Definition of employer widens

B.C. Supreme Court decision in case involving the Vancouver Police Board is a reminder that parent companies can be held liable for discriminatory actions by subsidiaries

The definition of employer in the human rights context must be broad and flexible so as to give effect to the purpose of British Columbia’s Human Rights Code.

This was the finding of the British Columbia Supreme Court in the recent decision of Reid v. Vancouver Police Board. Janet Reid and the other petitioners, all female communications operators at the Vancouver Police Department, alleged before a human rights tribunal that they were paid less than male communications operators doing the same work at the Vancouver Fire Department. Section 12 of the B.C. Human Rights Code prohibits an employer from paying an employee of one sex a lesser amount than an employee of the other sex for the same or similar work.

The human rights tribunal dismissed the complaint because it found the police communications operators did not have the same employer as the fire department communication operators — the former group being employed by the police board, the latter by the City of Vancouver. The B.C. Supreme Court reviewed the decision and found the tribunal used an unnecessarily narrow approach in its determination of the employer — an approach it found not to be in keeping with the intent of the Human Rights Code.

In making its decision the tribunal said the correct test for determining the definition of an employer was the test articulated in a number of pay equity cases: the entity that has control of compensation practices and the valuing of work should be considered the employer.

The tribunal argued this was the appropriate test since “the entity that established the existing compensation practices at some point made some decisions about the value of work in that workplace. That entity therefore is in the best position to review those practices and remedy gender inequalities to establish pay equity.”

In applying this test, the tribunal found the police board, and not the city, was responsible for core higher-level employer functions (collective bargaining, responsibility for classification and hiring and firing) and so the board should be considered the employer of the communication operators. The tribunal found the city’s responsibility stemmed from its role as a funder and a service provider, but that it was not the controlling mind in respect to compensation and classification. Although the board was economically dependent on the city for its funding and the size of its budget, the tribunal felt the board still had considerable independence to move funds within the budget. For the tribunal, the most important question to ask was who could provide a remedy to the complainants if their complaint was substantiated, not who ultimately paid the bill.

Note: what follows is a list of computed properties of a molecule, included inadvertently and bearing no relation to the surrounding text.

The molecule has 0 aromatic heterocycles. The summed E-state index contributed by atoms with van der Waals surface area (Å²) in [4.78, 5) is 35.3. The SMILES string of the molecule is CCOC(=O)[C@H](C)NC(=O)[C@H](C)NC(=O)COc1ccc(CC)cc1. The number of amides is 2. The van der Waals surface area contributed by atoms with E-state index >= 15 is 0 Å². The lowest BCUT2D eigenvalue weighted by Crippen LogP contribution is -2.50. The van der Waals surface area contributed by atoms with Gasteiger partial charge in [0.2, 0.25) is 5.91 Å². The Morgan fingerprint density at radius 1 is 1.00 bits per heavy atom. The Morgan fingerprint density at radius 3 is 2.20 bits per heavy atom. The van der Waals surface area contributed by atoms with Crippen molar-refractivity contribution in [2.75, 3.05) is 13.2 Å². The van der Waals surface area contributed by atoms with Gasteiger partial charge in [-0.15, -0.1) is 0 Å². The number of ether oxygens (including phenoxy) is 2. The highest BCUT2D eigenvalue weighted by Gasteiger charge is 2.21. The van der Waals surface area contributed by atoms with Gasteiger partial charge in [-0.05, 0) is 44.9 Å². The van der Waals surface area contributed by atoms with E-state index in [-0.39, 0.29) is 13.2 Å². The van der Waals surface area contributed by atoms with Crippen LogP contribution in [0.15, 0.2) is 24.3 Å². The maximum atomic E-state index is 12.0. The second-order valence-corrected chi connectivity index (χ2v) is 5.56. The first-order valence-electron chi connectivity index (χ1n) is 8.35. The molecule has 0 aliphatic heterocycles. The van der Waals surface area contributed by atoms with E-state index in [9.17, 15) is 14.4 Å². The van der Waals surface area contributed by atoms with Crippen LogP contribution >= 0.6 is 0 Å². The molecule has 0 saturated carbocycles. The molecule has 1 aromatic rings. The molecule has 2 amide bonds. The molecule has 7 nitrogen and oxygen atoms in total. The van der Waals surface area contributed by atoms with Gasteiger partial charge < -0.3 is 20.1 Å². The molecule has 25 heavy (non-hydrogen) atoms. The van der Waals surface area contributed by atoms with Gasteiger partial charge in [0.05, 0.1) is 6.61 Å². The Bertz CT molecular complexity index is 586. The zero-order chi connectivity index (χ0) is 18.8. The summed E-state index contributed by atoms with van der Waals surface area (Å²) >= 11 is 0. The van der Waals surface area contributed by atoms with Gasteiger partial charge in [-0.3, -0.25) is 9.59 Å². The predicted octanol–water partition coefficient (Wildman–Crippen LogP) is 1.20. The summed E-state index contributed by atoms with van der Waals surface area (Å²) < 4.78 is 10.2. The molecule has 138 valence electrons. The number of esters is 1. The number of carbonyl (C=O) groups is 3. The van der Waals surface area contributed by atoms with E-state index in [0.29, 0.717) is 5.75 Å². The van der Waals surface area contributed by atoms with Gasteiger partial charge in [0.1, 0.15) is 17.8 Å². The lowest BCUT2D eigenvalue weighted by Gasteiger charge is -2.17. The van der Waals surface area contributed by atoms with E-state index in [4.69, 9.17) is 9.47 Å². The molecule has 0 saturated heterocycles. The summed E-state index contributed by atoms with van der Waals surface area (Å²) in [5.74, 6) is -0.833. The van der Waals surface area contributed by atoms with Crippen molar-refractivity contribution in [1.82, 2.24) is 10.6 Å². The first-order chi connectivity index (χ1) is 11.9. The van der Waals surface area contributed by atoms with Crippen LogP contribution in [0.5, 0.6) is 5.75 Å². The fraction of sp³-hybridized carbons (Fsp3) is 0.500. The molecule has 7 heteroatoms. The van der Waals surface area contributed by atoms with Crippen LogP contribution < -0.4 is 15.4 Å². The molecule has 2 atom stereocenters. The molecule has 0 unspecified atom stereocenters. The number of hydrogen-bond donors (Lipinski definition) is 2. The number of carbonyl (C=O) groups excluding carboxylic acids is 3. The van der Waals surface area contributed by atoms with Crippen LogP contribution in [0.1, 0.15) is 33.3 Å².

In reviewing the decision, the court found the tribunal’s determination of the employer was based on the fact the board performed key higher-level employer functions within the employment relationship. The court argued such an approach did not allow for consideration of other factors, such as which entity in practice could alleviate the alleged pay inequity? With the cost of correcting the wage discrimination alleged by the petitioners to be more than $1 million per year, the city was the only entity that could have provided the extra budget to remedy the pay disparity. As a former chief constable testified, the police department could only move small amounts from item to item within the budget. “It’s, you know, a couple thousand here, a couple thousand there, not a $35,000 or $50,000 (per) year position,” he said.

In determining an employment relationship for the purposes of the Human Rights Code, a broader and more flexible approach will be taken as compared to a common law context. The court found this to be necessary in order to give effect to the special purpose of the legislation, that of minimizing the effects of discrimination at an individual and systemic level. With this in mind, employers must be aware that an employment relationship may be established even when they are not participating in the relationship in a traditional manner. For example, a parent company may be found to be jointly responsible for a subsidiary’s discriminatory actions even when the parent was not directly involved. The lesson here is that employers should try to stay abreast of the policies of any associated or affiliated company to ensure that their policies are also in keeping with the standards set by B.C.’s Human Rights Code.

For more information see:

Reid v. Vancouver Police Board, 2003 CarswellBC 2159, 2003 BCSC 1348 (B.C. S.C.)

Sumana Dasgupta was recently called to the bar of British Columbia after articling at the law firm of Lawson Lundell in Vancouver.

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